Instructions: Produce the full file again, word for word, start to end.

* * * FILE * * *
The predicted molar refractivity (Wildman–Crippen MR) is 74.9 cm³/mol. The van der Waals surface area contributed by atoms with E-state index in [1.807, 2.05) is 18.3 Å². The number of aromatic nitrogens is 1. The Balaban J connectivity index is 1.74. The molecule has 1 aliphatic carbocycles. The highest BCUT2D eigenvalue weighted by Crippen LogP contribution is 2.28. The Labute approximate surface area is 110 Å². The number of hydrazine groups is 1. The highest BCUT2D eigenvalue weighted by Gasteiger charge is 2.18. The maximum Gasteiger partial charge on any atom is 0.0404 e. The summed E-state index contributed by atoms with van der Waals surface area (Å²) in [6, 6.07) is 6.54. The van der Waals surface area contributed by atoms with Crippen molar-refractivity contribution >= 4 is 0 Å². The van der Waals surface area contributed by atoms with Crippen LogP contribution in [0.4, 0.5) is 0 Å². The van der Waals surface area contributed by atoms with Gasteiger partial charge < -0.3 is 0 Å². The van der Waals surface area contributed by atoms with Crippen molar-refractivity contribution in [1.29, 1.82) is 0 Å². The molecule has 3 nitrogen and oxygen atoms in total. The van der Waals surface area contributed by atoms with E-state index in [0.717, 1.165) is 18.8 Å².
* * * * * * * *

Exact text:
The predicted molar refractivity (Wildman–Crippen MR) is 74.9 cm³/mol. The van der Waals surface area contributed by atoms with E-state index in [1.807, 2.05) is 18.3 Å². The number of aromatic nitrogens is 1. The Balaban J connectivity index is 1.74. The molecule has 1 aliphatic carbocycles. The highest BCUT2D eigenvalue weighted by Crippen LogP contribution is 2.28. The Labute approximate surface area is 110 Å². The number of hydrazine groups is 1. The highest BCUT2D eigenvalue weighted by Gasteiger charge is 2.18. The maximum Gasteiger partial charge on any atom is 0.0404 e. The summed E-state index contributed by atoms with van der Waals surface area (Å²) in [6, 6.07) is 6.54. The van der Waals surface area contributed by atoms with Crippen molar-refractivity contribution >= 4 is 0 Å². The van der Waals surface area contributed by atoms with Crippen LogP contribution in [0.4, 0.5) is 0 Å². The van der Waals surface area contributed by atoms with Gasteiger partial charge < -0.3 is 0 Å². The van der Waals surface area contributed by atoms with Crippen molar-refractivity contribution in [1.29, 1.82) is 0 Å². The molecule has 3 nitrogen and oxygen atoms in total. The van der Waals surface area contributed by atoms with E-state index in [0.717, 1.165) is 18.8 Å².